Related Works

2008. Alicia Framis + Michael Lin. PASSAGE GARDEN

In MNAC foundation (Cadiz) + Dinner Event in the Carmelitas restaurant (Barcelona)

In collaboration with Montemedio Contemporary Art Foundation (Cadiz), and Nogueras Blanchard Gallery (Barcelona) this project evolves from a permanent intervention in a renewed bunker’s architecture that today holds the Foundation’s offices.

Four panels were made to divide the reception the Foundation’s barrack hut in five spaces. Each panel has a round door and the back wall was substituted by glass to see the exterior garden. In this way, “Passage Garden” plays with the concept of reuse and transformation of space due to the recreation of a Chinese garden in the barrack hut. These gardens’ philosophy is centred on the relation between interior and exterior, the power to model the vision of a landscape at will, creating segments and frame the image in a play of perspectives between the different places inside the garden itself.

From the Montenmedio interventions we designed some painted wooden tables that were used as furniture for a dinner in the Carmelitas restaurant in Barcelona. In accordance with my artistic work these pieces were conceived for collective spaces and suggest a different ways of experimentation with space through painting and the view of art as a social event.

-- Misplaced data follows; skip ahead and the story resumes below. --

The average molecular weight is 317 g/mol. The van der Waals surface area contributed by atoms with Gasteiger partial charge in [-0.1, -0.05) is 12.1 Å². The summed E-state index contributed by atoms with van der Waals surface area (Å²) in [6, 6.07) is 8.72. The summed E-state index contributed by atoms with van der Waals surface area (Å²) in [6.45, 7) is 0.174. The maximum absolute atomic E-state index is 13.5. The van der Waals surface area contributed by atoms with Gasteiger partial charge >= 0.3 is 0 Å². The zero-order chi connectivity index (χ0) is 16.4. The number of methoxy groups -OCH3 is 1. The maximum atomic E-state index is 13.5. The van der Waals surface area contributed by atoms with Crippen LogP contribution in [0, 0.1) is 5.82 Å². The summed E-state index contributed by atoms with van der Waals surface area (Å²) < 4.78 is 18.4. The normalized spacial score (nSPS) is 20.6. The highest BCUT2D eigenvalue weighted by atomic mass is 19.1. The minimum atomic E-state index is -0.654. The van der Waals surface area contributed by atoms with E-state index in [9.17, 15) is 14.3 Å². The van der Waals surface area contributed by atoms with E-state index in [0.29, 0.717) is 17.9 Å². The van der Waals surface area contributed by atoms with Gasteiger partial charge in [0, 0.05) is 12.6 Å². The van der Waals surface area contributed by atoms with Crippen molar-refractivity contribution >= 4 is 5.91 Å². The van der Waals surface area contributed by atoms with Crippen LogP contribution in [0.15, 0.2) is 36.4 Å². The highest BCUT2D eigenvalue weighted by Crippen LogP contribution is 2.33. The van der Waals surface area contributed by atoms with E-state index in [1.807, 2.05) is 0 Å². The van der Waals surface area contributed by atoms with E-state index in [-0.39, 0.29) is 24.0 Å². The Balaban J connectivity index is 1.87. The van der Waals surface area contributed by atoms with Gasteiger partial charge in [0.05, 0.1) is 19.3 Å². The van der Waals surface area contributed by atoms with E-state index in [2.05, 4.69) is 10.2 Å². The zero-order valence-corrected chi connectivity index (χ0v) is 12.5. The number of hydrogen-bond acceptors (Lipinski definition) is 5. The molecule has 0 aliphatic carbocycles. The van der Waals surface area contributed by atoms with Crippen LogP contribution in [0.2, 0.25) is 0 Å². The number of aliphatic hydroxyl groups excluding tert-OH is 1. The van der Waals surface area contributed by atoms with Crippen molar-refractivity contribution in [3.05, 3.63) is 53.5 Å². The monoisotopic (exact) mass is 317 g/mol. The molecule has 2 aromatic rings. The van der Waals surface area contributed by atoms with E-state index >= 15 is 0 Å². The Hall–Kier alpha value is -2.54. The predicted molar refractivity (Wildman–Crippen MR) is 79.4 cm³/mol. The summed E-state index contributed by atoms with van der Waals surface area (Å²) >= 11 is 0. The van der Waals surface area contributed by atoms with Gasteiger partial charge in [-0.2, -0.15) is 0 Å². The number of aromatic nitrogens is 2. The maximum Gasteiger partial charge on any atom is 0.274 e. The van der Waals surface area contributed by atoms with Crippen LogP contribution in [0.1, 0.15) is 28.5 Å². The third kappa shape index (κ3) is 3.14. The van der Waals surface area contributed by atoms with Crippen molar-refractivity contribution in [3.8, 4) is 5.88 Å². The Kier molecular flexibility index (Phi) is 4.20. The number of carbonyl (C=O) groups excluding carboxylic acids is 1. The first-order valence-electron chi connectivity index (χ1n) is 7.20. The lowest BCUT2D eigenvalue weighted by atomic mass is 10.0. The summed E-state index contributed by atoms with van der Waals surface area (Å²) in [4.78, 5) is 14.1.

Space is used as a means where “the piece becomes part of space rather than an object in space”. Paintings invade and transform architectural space in an explosion of colour and create a transgression by inviting people to step on them or, as with the tables, to have dinner on them without any precaution at all.

The decorative patterns, that are the nucleus of the piece, are inspired by traditional Taiwanese fabric. The creation process reflects the industrial manufacture of the fabric and traditional decorative arts. Groups of assistants are hired and adjust to mass production methods, working in between classic tradition and modernity. These motives are used due to their familiarity and sensuality, rather than for traditional, iconographic or symbolic connotations. By them we suggest a self-interrogation on exhibition halls, the limit between private and public spheres and the relation between “noble arts” and “decorative arts”.